Rear-end collisions have risen by 7% in the last three years, according to Accident Exchange.
The courtesy vehicle provider says that the increase has raised the likelihood that motorists are driving accident-damaged vehicles that may not be safe, despite appearing to only have cosmetic damage.
The company has warned that even minor bumps can compromise the structural integrity of vehicles. It added that components at the front of the car such as airbag sensors, can be if damaged even at low speeds and can reduce the effectiveness of other safety features.
Accident Exchange says that the rise highlights the need for dealers, bodyshops and fleet managers to educate drivers over accident damage and the need for good quality repair services.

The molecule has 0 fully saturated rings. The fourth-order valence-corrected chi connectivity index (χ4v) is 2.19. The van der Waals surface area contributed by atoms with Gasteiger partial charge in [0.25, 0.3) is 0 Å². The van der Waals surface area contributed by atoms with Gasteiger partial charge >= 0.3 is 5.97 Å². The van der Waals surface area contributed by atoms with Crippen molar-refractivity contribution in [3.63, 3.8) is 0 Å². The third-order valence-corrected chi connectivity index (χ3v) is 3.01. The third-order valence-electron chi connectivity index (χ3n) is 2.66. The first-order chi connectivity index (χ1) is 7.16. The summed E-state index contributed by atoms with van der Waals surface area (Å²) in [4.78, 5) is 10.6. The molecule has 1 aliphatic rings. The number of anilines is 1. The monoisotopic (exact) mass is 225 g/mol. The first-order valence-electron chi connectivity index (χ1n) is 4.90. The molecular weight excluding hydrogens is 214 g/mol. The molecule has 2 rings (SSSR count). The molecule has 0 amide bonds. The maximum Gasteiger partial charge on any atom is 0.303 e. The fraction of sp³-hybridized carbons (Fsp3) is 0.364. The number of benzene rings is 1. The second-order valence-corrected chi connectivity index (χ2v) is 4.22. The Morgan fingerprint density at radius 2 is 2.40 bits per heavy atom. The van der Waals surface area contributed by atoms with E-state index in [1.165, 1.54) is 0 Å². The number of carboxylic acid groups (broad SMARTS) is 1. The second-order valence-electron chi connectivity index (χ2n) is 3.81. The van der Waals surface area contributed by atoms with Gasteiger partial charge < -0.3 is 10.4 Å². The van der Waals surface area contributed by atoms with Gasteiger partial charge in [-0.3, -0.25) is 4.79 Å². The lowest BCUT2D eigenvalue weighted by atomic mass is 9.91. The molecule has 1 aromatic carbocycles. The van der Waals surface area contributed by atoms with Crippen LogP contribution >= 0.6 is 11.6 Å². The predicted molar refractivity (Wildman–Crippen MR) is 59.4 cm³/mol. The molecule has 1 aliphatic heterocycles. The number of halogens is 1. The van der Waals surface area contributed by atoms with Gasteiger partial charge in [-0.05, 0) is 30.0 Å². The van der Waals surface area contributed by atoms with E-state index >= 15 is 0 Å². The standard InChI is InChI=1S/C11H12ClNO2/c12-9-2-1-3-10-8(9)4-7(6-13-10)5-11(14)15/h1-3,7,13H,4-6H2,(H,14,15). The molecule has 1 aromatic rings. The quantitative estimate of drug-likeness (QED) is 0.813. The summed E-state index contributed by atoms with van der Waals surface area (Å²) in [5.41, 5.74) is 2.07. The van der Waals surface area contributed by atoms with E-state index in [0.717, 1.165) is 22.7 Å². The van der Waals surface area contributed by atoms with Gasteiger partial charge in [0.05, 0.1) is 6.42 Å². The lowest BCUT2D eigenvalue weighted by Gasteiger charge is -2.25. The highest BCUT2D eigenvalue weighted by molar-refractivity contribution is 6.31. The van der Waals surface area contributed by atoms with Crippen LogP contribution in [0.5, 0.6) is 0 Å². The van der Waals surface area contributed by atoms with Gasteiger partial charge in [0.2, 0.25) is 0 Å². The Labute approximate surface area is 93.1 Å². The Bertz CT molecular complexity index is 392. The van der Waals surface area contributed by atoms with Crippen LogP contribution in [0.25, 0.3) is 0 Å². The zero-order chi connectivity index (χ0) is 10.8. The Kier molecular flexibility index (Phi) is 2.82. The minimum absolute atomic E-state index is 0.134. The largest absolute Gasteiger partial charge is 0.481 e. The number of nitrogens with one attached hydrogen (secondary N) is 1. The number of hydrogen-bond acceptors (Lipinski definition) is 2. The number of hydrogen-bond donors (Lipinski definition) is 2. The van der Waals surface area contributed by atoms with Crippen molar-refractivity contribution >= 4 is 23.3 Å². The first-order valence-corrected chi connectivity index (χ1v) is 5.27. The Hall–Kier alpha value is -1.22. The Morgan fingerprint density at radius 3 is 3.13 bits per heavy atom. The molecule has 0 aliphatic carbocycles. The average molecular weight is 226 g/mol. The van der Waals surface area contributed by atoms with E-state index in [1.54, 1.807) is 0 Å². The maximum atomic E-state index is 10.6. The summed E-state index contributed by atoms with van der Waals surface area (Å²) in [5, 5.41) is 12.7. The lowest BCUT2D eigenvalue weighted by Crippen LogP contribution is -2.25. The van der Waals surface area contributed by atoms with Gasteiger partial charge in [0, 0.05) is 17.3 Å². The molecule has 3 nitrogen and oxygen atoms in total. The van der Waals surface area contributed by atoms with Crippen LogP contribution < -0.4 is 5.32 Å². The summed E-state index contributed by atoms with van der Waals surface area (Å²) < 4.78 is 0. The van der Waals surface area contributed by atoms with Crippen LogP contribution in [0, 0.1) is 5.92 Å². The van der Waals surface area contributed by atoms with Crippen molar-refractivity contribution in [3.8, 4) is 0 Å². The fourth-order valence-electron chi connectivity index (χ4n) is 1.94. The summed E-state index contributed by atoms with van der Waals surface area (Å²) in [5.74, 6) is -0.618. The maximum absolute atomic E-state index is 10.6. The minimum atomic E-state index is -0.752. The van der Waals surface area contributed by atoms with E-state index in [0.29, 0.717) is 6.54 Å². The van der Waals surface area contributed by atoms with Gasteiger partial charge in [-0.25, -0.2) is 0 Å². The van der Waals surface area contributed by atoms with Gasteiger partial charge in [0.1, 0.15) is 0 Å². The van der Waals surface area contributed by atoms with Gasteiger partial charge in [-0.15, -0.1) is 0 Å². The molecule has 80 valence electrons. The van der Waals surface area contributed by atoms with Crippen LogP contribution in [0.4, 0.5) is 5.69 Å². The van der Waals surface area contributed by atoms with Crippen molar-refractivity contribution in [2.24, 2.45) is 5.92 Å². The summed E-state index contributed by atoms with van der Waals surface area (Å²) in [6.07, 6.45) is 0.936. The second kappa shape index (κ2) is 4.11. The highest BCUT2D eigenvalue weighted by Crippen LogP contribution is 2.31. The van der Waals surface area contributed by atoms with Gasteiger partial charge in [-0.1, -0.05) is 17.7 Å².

Liz Fisher, director of sales development at Accident Exchange, said that after almost any accident, it was important that any damage was checked by a professional at an approved bodyshop.
“Anecdotally, we have heard stories about some non-fault drivers who will settle privately and keep the insurance money rather than have repairs done,” she said.
“The advent of better, more sophisticated safety technology on cars has certainly not yet eliminated low-speed accidents.
“For dealers, this is an opportunity because, if all vehicles are not being repaired as they should be after a crash, there must be a need to improve awareness among customers.”